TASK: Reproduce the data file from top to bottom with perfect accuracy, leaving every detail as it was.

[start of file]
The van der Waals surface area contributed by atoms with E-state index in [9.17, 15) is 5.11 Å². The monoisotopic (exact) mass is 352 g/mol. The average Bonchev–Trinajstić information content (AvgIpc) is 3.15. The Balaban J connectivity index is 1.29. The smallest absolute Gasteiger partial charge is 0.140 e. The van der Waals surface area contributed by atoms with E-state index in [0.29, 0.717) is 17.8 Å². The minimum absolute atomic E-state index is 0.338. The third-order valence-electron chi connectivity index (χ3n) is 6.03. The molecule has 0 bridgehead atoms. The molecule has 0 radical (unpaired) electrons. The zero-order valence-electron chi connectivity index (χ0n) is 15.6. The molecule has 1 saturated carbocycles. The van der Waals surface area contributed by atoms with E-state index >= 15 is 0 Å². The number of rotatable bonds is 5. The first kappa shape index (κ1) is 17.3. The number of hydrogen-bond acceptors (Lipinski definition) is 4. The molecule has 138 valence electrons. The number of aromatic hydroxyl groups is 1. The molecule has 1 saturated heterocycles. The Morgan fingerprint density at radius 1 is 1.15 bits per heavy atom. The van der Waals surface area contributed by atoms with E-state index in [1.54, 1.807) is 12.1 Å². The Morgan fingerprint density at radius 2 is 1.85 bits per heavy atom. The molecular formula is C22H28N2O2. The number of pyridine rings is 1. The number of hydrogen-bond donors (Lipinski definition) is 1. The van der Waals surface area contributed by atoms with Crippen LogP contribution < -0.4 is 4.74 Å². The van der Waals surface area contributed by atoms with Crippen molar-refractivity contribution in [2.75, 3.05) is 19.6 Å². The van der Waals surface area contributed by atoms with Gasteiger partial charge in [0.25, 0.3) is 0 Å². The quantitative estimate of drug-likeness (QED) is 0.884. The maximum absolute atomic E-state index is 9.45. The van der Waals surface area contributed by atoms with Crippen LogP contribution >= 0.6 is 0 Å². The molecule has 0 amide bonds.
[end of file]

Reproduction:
The van der Waals surface area contributed by atoms with E-state index in [9.17, 15) is 5.11 Å². The monoisotopic (exact) mass is 352 g/mol. The average Bonchev–Trinajstić information content (AvgIpc) is 3.15. The Balaban J connectivity index is 1.29. The smallest absolute Gasteiger partial charge is 0.140 e. The van der Waals surface area contributed by atoms with E-state index in [0.29, 0.717) is 17.8 Å². The minimum absolute atomic E-state index is 0.338. The third-order valence-electron chi connectivity index (χ3n) is 6.03. The molecule has 0 bridgehead atoms. The molecule has 0 radical (unpaired) electrons. The zero-order valence-electron chi connectivity index (χ0n) is 15.6. The molecule has 1 saturated carbocycles. The van der Waals surface area contributed by atoms with E-state index >= 15 is 0 Å². The number of rotatable bonds is 5. The first kappa shape index (κ1) is 17.3. The number of hydrogen-bond acceptors (Lipinski definition) is 4. The molecule has 138 valence electrons. The number of aromatic hydroxyl groups is 1. The molecule has 1 saturated heterocycles. The Morgan fingerprint density at radius 1 is 1.15 bits per heavy atom. The van der Waals surface area contributed by atoms with E-state index in [1.54, 1.807) is 12.1 Å². The Morgan fingerprint density at radius 2 is 1.85 bits per heavy atom. The molecular formula is C22H28N2O2. The number of pyridine rings is 1. The number of hydrogen-bond donors (Lipinski definition) is 1. The van der Waals surface area contributed by atoms with Crippen LogP contribution < -0.4 is 4.74 Å². The van der Waals surface area contributed by atoms with Crippen molar-refractivity contribution in [2.75, 3.05) is 19.6 Å². The van der Waals surface area contributed by atoms with Gasteiger partial charge in [0.25, 0.3) is 0 Å². The quantitative estimate of drug-likeness (QED) is 0.884. The maximum absolute atomic E-state index is 9.45. The van der Waals surface area contributed by atoms with Crippen LogP contribution >= 0.6 is 0 Å². The molecule has 0 amide bonds.